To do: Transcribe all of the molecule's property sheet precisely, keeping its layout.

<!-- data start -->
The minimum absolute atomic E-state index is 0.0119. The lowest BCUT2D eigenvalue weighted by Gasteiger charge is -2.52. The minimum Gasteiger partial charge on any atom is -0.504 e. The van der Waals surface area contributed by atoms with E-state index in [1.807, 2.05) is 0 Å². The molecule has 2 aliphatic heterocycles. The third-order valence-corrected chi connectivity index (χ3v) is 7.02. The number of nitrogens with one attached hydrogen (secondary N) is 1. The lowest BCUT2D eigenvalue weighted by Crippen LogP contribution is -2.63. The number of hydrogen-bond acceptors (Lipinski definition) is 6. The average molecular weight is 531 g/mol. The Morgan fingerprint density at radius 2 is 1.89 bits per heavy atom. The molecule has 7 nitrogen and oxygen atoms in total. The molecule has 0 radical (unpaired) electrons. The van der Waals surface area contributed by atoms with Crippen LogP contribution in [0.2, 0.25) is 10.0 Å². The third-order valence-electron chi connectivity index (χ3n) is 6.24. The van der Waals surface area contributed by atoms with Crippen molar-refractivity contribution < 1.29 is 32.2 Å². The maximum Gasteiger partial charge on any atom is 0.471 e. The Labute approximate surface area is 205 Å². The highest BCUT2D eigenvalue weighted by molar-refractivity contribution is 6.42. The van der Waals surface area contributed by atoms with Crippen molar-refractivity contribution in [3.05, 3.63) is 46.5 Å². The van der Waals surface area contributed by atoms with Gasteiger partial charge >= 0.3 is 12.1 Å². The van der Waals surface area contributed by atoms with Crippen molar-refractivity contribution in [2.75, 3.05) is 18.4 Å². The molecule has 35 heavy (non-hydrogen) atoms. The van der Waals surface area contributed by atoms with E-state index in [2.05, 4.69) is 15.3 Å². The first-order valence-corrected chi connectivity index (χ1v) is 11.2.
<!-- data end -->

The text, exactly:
The minimum absolute atomic E-state index is 0.0119. The lowest BCUT2D eigenvalue weighted by Gasteiger charge is -2.52. The minimum Gasteiger partial charge on any atom is -0.504 e. The van der Waals surface area contributed by atoms with E-state index in [1.807, 2.05) is 0 Å². The molecule has 2 aliphatic heterocycles. The third-order valence-corrected chi connectivity index (χ3v) is 7.02. The number of nitrogens with one attached hydrogen (secondary N) is 1. The lowest BCUT2D eigenvalue weighted by Crippen LogP contribution is -2.63. The number of hydrogen-bond acceptors (Lipinski definition) is 6. The average molecular weight is 531 g/mol. The Morgan fingerprint density at radius 2 is 1.89 bits per heavy atom. The molecule has 7 nitrogen and oxygen atoms in total. The molecule has 0 radical (unpaired) electrons. The van der Waals surface area contributed by atoms with Crippen LogP contribution in [0.2, 0.25) is 10.0 Å². The third-order valence-electron chi connectivity index (χ3n) is 6.24. The van der Waals surface area contributed by atoms with Crippen molar-refractivity contribution < 1.29 is 32.2 Å². The maximum Gasteiger partial charge on any atom is 0.471 e. The Labute approximate surface area is 205 Å². The highest BCUT2D eigenvalue weighted by molar-refractivity contribution is 6.42. The van der Waals surface area contributed by atoms with Crippen molar-refractivity contribution in [3.05, 3.63) is 46.5 Å². The van der Waals surface area contributed by atoms with Gasteiger partial charge >= 0.3 is 12.1 Å². The van der Waals surface area contributed by atoms with Crippen molar-refractivity contribution in [2.75, 3.05) is 18.4 Å². The molecule has 35 heavy (non-hydrogen) atoms. The van der Waals surface area contributed by atoms with E-state index in [2.05, 4.69) is 15.3 Å². The first-order valence-corrected chi connectivity index (χ1v) is 11.2.